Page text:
Eckert: Guns out of control

Student Mind

All my life, I’ve been told that we study history so that we learn from the mistakes of others, so that we can improve as a society, and we don’t suffer from the faults of previous generations again, and again, and again. There is one area in which we repeatedly fail to do this: as a nation, we share five percent of the world’s population, but 31 percent of mass shootings. There are a wide variety of reasons and theories behind why we hold such an outsized portion of these shootings, but one thing remains true; something needs to be done.

Mental illness comes up after every mass shooting. Was the suspect mentally ill? Should they have been able to acquire the weapon with the ease that they did? Laws vary from state to state as far as the hoops to jump through in order to purchase a firearm. Some require extensive background checks and a thorough combing of the purchaser-to-be’s past for violence, mental illness and other crimes. Other states are much more lenient.

One thing that puzzles me frequently is the fact that mental illness has shown to be a primary cause in multiple shootings, yet there has been such little effort to place more restrictions on the mentally ill purchasing weapons.

So many innocent lives have been lost to an unnecessary and outdated law; Pro-gun activists constantly reference the second amendment.

It says, “A well regulated Militia, being necessary to the security of a free State, the right of the people to keep and bear Arms, shall not be infringed.”

This was written in the late 1700s when it took an average of 20 seconds to reload a firearm that couldn’t be aimed accurately and would cost the average man two months’ pay. How is a law written in a completely different time period relevant to today’s firearms that can be fired at a rate of 700 rounds per minute? The times have changed and laws need to change with the times.

Amendments can be made to the constitution for a reason. The Framers knew that this country would change and the basic laws would also need to change.

Mass shootings are nothing new to America. Columbine, Sandy Hook, Charleston, Aurora, Moneta, Chattanooga and now Umpqua. The FBI defines a mass shooting as at least four people dying at gunpoint. In the first 274 days of 2015, there have been 45 mass shootings. By a different definition—four people being shot, but not necessarily killed—there have been 294 known mass shootings.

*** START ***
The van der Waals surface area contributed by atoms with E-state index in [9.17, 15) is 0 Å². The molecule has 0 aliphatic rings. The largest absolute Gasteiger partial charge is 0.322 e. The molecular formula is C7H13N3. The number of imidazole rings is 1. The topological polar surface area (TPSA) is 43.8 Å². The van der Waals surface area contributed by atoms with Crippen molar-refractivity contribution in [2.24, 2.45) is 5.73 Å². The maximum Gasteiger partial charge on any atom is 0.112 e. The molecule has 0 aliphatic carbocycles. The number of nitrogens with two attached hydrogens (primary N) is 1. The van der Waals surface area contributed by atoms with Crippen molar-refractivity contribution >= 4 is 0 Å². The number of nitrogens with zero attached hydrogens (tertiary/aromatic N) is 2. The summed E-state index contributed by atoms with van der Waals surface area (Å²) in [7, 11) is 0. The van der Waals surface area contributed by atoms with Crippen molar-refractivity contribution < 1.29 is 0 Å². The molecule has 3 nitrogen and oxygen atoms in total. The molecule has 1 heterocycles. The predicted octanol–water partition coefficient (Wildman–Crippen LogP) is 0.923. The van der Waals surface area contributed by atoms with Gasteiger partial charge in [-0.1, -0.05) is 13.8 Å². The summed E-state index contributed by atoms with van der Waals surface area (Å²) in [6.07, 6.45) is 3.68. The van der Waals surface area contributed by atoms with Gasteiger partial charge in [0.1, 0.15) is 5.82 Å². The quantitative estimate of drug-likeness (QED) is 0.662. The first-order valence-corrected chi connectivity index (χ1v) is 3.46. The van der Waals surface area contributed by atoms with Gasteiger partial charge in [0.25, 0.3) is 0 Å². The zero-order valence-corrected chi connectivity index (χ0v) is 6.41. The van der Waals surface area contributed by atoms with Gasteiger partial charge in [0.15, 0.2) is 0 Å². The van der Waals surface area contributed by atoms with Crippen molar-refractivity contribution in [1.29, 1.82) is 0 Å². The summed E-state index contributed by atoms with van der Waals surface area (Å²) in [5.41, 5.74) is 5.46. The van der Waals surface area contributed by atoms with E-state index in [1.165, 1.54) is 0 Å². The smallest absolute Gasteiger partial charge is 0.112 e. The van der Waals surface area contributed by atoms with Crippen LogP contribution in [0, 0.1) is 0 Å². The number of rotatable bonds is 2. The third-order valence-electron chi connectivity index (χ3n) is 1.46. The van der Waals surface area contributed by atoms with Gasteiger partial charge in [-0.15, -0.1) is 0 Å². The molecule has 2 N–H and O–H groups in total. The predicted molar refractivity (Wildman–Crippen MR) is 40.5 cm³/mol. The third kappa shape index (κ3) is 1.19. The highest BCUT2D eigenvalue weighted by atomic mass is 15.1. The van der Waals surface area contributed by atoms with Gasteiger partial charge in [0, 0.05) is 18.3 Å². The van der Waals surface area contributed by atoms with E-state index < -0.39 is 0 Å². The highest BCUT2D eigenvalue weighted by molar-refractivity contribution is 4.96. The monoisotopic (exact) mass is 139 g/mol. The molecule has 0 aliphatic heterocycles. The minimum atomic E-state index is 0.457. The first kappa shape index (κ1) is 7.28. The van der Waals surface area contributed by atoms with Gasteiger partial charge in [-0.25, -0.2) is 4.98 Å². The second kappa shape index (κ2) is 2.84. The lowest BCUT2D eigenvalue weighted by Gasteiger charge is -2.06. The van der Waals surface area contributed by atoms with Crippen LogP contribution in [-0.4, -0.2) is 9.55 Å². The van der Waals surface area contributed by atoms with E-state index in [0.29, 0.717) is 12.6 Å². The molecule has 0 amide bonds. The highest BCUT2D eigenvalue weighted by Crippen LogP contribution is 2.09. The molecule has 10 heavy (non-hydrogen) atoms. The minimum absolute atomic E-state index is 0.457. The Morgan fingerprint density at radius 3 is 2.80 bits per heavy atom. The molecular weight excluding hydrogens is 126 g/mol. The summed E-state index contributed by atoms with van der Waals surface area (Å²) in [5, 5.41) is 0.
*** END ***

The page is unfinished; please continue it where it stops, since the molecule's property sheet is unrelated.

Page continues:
How is this acceptable? Politicians and news anchors and anyone else with a voice in the media will preach all day long about the importance of gun safety and preventing these things, but nothing changes. The shooting in Moneta, Virginia, where a cameraman and news anchor were shot on live TV, really brought things into perspective. No one is really safe. It’s events like these that need to spark a change.

Enough people have died. Enough families have been torn apart. There needs to be a change now. I don’t care about your personal opinion on guns, if you can see these stories without your stomach turning, there’s a problem.

Firearms are and will continue to be a hot topic in the news as long these mass shootings continue, and they will continue as long as unnecessary firearms are sold to unstable and hateful people. The only way to truly stop gun violence is to keep guns out of the hands of violent people. People can be violent and kill others without guns, but it’s much easier to prevent a mass stabbing than it is to stop someone with an automatic weapon shooting round after round with body armor and hundreds of extra rounds. Guns kill people, but only if someone pulls the trigger.

Brian Eckert is a first-year finance and economics double major.